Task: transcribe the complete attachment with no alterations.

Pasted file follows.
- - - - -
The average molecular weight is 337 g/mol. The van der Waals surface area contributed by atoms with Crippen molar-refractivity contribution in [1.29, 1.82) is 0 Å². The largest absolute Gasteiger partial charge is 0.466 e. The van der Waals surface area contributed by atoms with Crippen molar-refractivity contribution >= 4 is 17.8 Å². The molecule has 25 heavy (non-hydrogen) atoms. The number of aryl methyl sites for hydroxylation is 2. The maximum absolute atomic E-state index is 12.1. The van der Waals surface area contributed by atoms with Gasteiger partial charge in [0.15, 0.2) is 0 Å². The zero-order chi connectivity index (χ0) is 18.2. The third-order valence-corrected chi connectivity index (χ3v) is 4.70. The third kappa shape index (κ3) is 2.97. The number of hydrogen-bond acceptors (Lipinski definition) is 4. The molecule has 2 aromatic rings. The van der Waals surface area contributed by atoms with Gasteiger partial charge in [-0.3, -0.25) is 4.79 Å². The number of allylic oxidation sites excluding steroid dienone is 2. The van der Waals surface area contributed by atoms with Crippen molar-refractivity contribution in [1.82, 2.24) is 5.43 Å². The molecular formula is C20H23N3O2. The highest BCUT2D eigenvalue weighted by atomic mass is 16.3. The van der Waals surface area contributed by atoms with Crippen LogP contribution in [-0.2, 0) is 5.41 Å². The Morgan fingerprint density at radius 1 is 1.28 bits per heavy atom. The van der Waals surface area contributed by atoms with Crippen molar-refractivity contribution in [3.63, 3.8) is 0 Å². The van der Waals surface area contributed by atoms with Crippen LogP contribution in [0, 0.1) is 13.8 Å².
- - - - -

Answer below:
The average molecular weight is 337 g/mol. The van der Waals surface area contributed by atoms with Crippen molar-refractivity contribution in [1.29, 1.82) is 0 Å². The largest absolute Gasteiger partial charge is 0.466 e. The van der Waals surface area contributed by atoms with Crippen molar-refractivity contribution >= 4 is 17.8 Å². The molecule has 25 heavy (non-hydrogen) atoms. The number of aryl methyl sites for hydroxylation is 2. The maximum absolute atomic E-state index is 12.1. The van der Waals surface area contributed by atoms with Gasteiger partial charge in [0.15, 0.2) is 0 Å². The zero-order chi connectivity index (χ0) is 18.2. The third-order valence-corrected chi connectivity index (χ3v) is 4.70. The third kappa shape index (κ3) is 2.97. The number of hydrogen-bond acceptors (Lipinski definition) is 4. The molecule has 2 aromatic rings. The van der Waals surface area contributed by atoms with Gasteiger partial charge in [-0.3, -0.25) is 4.79 Å². The number of allylic oxidation sites excluding steroid dienone is 2. The van der Waals surface area contributed by atoms with Crippen molar-refractivity contribution in [1.82, 2.24) is 5.43 Å². The molecular formula is C20H23N3O2. The highest BCUT2D eigenvalue weighted by atomic mass is 16.3. The van der Waals surface area contributed by atoms with Crippen LogP contribution in [-0.2, 0) is 5.41 Å². The Morgan fingerprint density at radius 1 is 1.28 bits per heavy atom. The van der Waals surface area contributed by atoms with Crippen molar-refractivity contribution in [3.63, 3.8) is 0 Å². The van der Waals surface area contributed by atoms with Crippen LogP contribution in [0, 0.1) is 13.8 Å².